It can’t get a whole lot better in the U.S. job market (or can it?). The employment situation continues blast through expectations. The number of Americans losing their jobs and applying for unemployment benefits each week remained near a 49-year low in mid-October, suggesting no visible deterioration in the U.S. labor market.
Initial jobless claims, on measure of layoffs, dropped by 5,000 to 210,000 in the seven days ended Oct. 13th. While new jobless claims edged up by 2,000 to 211,750, they have been below 220,00 since early July, a remarkable stretch last duplicated almost a half-century ago. The number of people collecting unemployment benefits, meanwhile, fell by 13,000 to 1.64 million. These “continuing” claims touched the lowest level since Aug 1973.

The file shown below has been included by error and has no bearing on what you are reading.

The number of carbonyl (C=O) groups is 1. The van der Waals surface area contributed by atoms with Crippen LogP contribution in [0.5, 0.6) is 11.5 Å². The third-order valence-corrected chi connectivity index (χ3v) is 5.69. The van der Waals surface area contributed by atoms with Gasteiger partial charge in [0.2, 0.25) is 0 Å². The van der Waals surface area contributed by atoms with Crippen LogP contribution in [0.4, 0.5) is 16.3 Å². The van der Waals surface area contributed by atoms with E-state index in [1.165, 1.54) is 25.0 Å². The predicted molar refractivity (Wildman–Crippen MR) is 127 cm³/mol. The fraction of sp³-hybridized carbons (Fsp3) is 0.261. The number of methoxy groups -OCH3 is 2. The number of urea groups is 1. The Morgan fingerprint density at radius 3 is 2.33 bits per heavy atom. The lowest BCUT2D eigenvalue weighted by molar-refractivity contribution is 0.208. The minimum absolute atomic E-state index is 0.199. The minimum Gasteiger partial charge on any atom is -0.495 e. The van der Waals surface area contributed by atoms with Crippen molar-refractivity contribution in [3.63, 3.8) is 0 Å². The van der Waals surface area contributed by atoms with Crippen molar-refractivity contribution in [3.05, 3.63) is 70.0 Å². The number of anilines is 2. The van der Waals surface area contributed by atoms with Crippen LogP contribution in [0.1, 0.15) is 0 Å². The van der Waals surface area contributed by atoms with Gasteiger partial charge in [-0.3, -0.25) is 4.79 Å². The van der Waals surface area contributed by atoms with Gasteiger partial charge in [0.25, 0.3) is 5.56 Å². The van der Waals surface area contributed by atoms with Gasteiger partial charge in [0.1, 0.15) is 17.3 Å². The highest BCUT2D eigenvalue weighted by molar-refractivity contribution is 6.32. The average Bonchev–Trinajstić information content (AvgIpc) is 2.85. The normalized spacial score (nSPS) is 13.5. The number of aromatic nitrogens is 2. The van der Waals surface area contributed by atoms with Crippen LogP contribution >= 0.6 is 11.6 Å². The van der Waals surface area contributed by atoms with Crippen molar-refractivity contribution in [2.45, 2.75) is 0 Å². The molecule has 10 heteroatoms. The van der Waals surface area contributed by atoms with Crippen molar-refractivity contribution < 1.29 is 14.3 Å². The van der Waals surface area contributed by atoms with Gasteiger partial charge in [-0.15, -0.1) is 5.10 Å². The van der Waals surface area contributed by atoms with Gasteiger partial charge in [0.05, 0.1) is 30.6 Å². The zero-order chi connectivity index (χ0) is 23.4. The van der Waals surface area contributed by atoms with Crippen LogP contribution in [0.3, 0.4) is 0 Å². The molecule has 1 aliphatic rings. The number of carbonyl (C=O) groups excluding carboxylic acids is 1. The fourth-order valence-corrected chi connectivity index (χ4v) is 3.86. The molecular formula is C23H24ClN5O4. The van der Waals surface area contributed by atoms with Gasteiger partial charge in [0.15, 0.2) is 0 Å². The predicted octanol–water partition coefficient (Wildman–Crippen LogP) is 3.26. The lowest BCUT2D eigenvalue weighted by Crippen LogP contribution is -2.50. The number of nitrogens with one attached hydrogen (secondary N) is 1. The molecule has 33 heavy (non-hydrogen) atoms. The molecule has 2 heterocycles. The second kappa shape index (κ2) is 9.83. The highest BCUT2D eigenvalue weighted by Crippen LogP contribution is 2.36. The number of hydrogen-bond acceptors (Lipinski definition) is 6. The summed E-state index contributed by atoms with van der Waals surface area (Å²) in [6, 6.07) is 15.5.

Additionally, Job Openings just hit a record high and the U.S. Unemployment rate has fallen to a 48-year low while hiring remains robust. The demand for labor is so strong it’s pushing up the cost of worker compensation and giving an economic growth cycle that’s now more than nine years old the staying power to become the longest expansion ever.